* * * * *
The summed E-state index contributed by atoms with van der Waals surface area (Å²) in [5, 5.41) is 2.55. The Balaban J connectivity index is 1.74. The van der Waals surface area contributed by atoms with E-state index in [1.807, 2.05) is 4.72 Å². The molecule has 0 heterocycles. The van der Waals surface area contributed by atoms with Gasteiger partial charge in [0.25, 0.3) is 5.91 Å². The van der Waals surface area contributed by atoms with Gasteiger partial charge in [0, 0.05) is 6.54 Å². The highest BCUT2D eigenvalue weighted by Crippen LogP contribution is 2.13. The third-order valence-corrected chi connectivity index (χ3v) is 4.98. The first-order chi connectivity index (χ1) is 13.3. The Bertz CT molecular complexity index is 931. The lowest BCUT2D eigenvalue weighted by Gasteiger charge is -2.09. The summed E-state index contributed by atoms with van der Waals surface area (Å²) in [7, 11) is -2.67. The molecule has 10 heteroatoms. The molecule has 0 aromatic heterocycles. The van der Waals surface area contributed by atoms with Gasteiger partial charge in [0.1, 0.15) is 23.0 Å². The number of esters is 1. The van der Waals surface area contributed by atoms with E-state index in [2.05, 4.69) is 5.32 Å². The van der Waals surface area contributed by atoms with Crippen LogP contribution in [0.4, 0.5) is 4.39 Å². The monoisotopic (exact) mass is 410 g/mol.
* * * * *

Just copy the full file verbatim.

The summed E-state index contributed by atoms with van der Waals surface area (Å²) in [5, 5.41) is 2.55. The Balaban J connectivity index is 1.74. The van der Waals surface area contributed by atoms with E-state index in [1.807, 2.05) is 4.72 Å². The molecule has 0 heterocycles. The van der Waals surface area contributed by atoms with Gasteiger partial charge in [0.25, 0.3) is 5.91 Å². The van der Waals surface area contributed by atoms with Gasteiger partial charge in [0, 0.05) is 6.54 Å². The highest BCUT2D eigenvalue weighted by Crippen LogP contribution is 2.13. The third-order valence-corrected chi connectivity index (χ3v) is 4.98. The first-order chi connectivity index (χ1) is 13.3. The Bertz CT molecular complexity index is 931. The lowest BCUT2D eigenvalue weighted by Gasteiger charge is -2.09. The summed E-state index contributed by atoms with van der Waals surface area (Å²) in [7, 11) is -2.67. The molecule has 10 heteroatoms. The molecule has 0 aromatic heterocycles. The van der Waals surface area contributed by atoms with Gasteiger partial charge in [0.1, 0.15) is 23.0 Å². The number of esters is 1. The van der Waals surface area contributed by atoms with E-state index in [2.05, 4.69) is 5.32 Å². The van der Waals surface area contributed by atoms with Crippen LogP contribution in [0.4, 0.5) is 4.39 Å². The monoisotopic (exact) mass is 410 g/mol.